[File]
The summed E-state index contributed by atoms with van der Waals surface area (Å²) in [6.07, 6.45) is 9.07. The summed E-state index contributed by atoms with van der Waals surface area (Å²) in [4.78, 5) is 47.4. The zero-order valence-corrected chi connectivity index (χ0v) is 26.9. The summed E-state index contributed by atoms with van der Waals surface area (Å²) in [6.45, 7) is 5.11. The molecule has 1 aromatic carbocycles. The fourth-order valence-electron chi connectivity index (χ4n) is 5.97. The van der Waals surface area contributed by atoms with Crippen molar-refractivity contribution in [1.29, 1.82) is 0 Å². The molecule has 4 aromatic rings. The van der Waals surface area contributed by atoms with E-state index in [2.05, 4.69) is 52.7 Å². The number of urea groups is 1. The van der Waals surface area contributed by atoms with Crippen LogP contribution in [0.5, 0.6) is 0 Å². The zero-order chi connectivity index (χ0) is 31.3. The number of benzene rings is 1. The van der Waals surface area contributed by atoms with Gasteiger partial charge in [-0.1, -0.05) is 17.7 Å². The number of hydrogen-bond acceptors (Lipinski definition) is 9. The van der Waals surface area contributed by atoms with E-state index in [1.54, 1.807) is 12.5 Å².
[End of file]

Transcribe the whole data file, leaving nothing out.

The summed E-state index contributed by atoms with van der Waals surface area (Å²) in [6.07, 6.45) is 9.07. The summed E-state index contributed by atoms with van der Waals surface area (Å²) in [4.78, 5) is 47.4. The zero-order valence-corrected chi connectivity index (χ0v) is 26.9. The summed E-state index contributed by atoms with van der Waals surface area (Å²) in [6.45, 7) is 5.11. The molecule has 1 aromatic carbocycles. The fourth-order valence-electron chi connectivity index (χ4n) is 5.97. The van der Waals surface area contributed by atoms with Crippen molar-refractivity contribution in [1.29, 1.82) is 0 Å². The molecule has 4 aromatic rings. The van der Waals surface area contributed by atoms with E-state index in [2.05, 4.69) is 52.7 Å². The number of urea groups is 1. The van der Waals surface area contributed by atoms with Crippen LogP contribution in [0.5, 0.6) is 0 Å². The zero-order chi connectivity index (χ0) is 31.3. The number of benzene rings is 1. The van der Waals surface area contributed by atoms with Gasteiger partial charge in [-0.1, -0.05) is 17.7 Å². The number of hydrogen-bond acceptors (Lipinski definition) is 9. The van der Waals surface area contributed by atoms with E-state index in [1.54, 1.807) is 12.5 Å².